The expanding university
The liberal arts have spread far beyond their monastic, male origins
Trace the roots of "character education," a phrase that pops up in the glossy brochures of today's leading colleges and universities, and you may find yourself back in the year 1000, when "higher" education still meant secular teaching interwoven with church doctrine.Skip to next paragraph
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Whether in Christian cathedrals, Muslim mosques, or Buddhist temples, intellect and inner man were one. In Western higher education, the golden thread that stretched from the Middle Ages through the 19th century was the expectation that Christian principles would shape intellectual and moral development.
While the ties that bind those elements are no longer as strong, the fundamental goal - to shape thinking people who will forward society's progress - has proved long-lasting. Lifestyles have certainly changed (with a few notable exceptions, such as the prevalence of alcohol abuse on campus). But one of the most significant developments has been the opening of higher education's doors in the past 50 years to masses once excluded.
As the church's grip loosened on higher education in the 12th century, the first universities were born in Europe. Universitas, or "community of scholars," was a term first embraced by faculty and students at the University of Paris.
Early universities had no dorms, no laboratories, no classrooms, not even indoor plumbing. Those first "undergraduates" could not have dreamed that air-conditioned, Ethernet-wired, refrigerator-equipped dorm "apartments" would be de rigueur to the 21st-century college student.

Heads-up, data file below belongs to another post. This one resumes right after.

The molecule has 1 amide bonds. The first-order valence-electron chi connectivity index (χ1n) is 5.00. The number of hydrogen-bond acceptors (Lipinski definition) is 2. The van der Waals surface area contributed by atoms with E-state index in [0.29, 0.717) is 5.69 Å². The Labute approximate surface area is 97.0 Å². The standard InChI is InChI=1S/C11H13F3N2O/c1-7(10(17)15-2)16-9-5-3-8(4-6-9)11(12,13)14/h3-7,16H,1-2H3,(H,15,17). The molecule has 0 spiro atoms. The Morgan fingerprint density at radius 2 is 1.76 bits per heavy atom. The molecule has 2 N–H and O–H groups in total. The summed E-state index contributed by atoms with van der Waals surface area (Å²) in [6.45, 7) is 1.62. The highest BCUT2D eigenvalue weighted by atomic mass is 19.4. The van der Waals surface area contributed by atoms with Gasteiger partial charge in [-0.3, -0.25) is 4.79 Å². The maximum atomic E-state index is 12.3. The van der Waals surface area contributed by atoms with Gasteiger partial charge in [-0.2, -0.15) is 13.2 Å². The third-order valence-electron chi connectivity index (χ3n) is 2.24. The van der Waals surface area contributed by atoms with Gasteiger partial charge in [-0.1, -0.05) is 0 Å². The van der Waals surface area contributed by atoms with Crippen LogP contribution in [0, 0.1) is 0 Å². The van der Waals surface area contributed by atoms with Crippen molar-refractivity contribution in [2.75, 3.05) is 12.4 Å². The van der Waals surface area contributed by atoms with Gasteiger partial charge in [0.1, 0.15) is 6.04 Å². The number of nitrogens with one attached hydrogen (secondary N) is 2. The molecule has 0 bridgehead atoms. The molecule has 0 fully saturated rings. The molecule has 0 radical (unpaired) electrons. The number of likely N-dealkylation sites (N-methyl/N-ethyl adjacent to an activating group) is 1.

Higher learning in those early days was a damp, cold, and often rowdy affair. Students lodged in unheated rooms or inns in places like Oxford, England and Bologna, Italy. The faculty taught not on a "campus" but in hired halls.
Hunched over their textbooks, scribbling carefully each word of their masters' lectures, young scholars strained to memorize the trivium, or three-part curriculum - grammar, rhetoric, and logic. Those who succeeded were rewarded with the quadrivium - arithmetic, geometry, astronomy, and music. These seven subjects are the forebears of today's liberal-arts curriculum.
Middle-Ages 'Animal House'
But higher education was not all about studying. Teaching masters were not paid regular salaries. So they sometimes "resorted to cheap tricks and attention-getting appeals in order to attract a large audience," writes Willis Rudy in "University of Europe, 1100-1914: A History."
On the other hand, students are said to have "whistled, hissed, shouted ... and even thrown stones at lecturers who were inaudible, who spoke too slowly to cover the material fully, or who lectured too fast...." Mr. Rudy recounts.
Drunkenness, fighting, and womanizing (the students were all men) attended university life, sometimes with dire consequences. Students were even killed in riots when residents got fed up with their "Animal House" antics. Cambridge University formed around 1209 when some scholars fled town-gown violence in Oxford.
Students then were younger than they are now. Oxford admitted 15- to 17-year-olds - a good thing, considering courses like theology could take as many as eight years to complete. At one English college, some students attended 20 to 50 years without getting a degree.
Footing a tuition bill for that long would be nearly impossible today. But there's at least one common experience then and now: Undergraduates' letters home. Handwritten or zapped across the Internet, they have arrived with the universal plea: Send Money!
By the 18th century, London, Paris, Rome, and Halle, Germany were vibrant with university life. European institutions were still the intellectual gold standard. By comparison, prior to 1776, North America had just nine "colonial colleges" - all formed by religious denominations.